By contributor Michael Robert Caditz

Another drizzly Wednesday night in Vancouver. My Mount Pleasant evening is winding down as I leap into my car determined to catch the last ferry of the night back home to the Island. I’m counting on a trouble-free drive, otherwise I’m stranded in the big city overnight with nowhere to go and I’ll miss my morning Media class.

Google Maps, on my phone with GPS, is there for me 90 per cent of the time—but not this time. I pull into still-heavy traffic, fumbling with my phone and barely managing to specify “BC Ferries Tsawwassen Terminal” as my destination. Nothing is working. The app is locked up and won’t recover.

Although I’ve travelled the route 100 times, I’ve never paid attention to where I was going. Each trip I just play dumb and rely on the turn-by-turn directions offered by my “trusty” GPS. With the GPS refusing to serve me this time, I’m left impotent and helpless with no idea how to get to the last ferry.

My time is cut to the wire, and panic begins to set in. I have visions of spending hundreds on a hotel (or sleeping in my car) and ruining my chance for an A in my once-per-week class. I fumble with my phone while turning left and right, or just aimlessly going straight, praying that the GPS will somehow recover, become my friend again, and save the night.

I inadvertently became caught up in a frenzy of heavy traffic leaving a gigantic stadium, and the GPS finally falls in line and guides me (at 130 km/hour) to the ferry just in the nick of time. I’m the last car on.


It’s a stormy, summer afternoon in northern New Mexico. I’m relying upon GPS to guide me from my home in Santa Fe to a camping trip in Arizona. through the heavy rain, I just barely make out that I’m crossing the dam at Abiquiu lake. suddenly my GPS tells me to turn right into the lake.

I did not listen.


I’m driving cross-country, this time in Wyoming. Distances are vast; the sky is wide open. The GPS has chosen the “best” route for me, which I assume, by default, is also the fastest. The map offers some alternate routes that look mostly like squiggly lines, and my fingers struggle to expand and contract the map using my perfect multi-touch-squeeze-technique. It’s too difficult to see much on such a small screen, so I just accept the default route.

Later, I flip to the textual turn-by-turn directions, hoping to see things more clearly, but all I see is “Left turn on 43rd St. 20 miles. Right on Broadway. 80 miles. Left on Main St.” No mention of what towns, county, state, or even country these streets are in. Finally, it dawns on me: I’m not supposed to know where I am or will be—I’m just supposed to input my destination, shut up, stop thinking, and follow the turn-by-turn directions.


I’m on a 300 mile straightaway on interstate 90 in Montana. I’m getting hungry and need to pee. Why do I have this unreasonable desire for the GPS to inform me of the distance and time to the upcoming cities on my route, so I can make an educated plan? And why do the turn-by-turn directions simply indicate “go for 300 miles” with no mention of what I am “going” over, through, or off?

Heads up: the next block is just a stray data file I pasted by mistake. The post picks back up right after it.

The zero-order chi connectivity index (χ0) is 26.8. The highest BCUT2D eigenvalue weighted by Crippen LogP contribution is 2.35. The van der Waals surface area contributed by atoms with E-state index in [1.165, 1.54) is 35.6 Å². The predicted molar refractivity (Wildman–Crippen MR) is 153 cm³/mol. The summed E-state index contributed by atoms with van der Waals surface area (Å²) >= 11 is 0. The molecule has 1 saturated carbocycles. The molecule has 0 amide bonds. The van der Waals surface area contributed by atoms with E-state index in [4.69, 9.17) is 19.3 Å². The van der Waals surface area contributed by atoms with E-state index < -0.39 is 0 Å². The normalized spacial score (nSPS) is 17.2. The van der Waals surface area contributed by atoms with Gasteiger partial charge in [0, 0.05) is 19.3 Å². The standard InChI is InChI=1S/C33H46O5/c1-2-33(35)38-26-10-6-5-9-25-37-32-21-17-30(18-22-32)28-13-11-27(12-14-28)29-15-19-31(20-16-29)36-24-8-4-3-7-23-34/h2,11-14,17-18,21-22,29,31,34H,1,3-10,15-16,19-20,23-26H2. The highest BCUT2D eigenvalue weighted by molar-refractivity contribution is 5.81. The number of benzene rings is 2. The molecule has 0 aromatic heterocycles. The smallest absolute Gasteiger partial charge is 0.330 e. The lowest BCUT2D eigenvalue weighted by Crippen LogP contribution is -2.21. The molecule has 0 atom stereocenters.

I eventually became educated in my Media class (to which I somehow arrived, notwithstanding the failures of the GPS), and now I fully understand: When the explicit message is “Turn left,” the implicit message is “Think before you do it.” The media which conveys the messages are Google Maps and my phone. Together, these comprise the encoding context.

Similarly, the decoding context should be able to unwrap the explicit and implicit messages, which should be received by me, the recipient, as, “I suggest turn left, but you need to check first if that’s what you really want to do (or whether you’d prefer to drive into a lake).”

Now, on the other hand, when the explicit message is “Drive 100 miles, turn left, drive 50 miles, turn right…,” the implicit message is “Don’t think, just do it.” These messages, along with the media, comprise a different encoding context. The decoding context, therefore, needs to be different; and should be able to unwrap the messages; and they should be received by me as, “Just go where I say and don’t think about it. Make life easy for yourself. You’ll stay dry.”

Each of these examples require the appropriate decoder: Either the think decoder or the don’t think decoder. Or perhaps, even better, I could design a single complex decoder (at the expense of simplicity) which delivers messages such as, “In general, don’t think about where you are going, but specifically engage in a last-second episode of thinking before driving into a lake.”

And perhaps I need yet an additional decoder which unpacks an encoded message as, “While you’re following my directions and I make your trip simple and enjoyable, make sure to memorize each turn along the route, in detail, because next time I might malfunction”

To avoid confusion, anger, frustration, expense, and missed Media classes when using Google Maps on your Android (and probably other types of phones as well), be prepared with several “decoders” and know when to use them. And don’t necessarily expect relaxation, enjoyment, or simplicity—nor to know where you are—unless you toss your phone into a lake and travel the good old-fashioned way.

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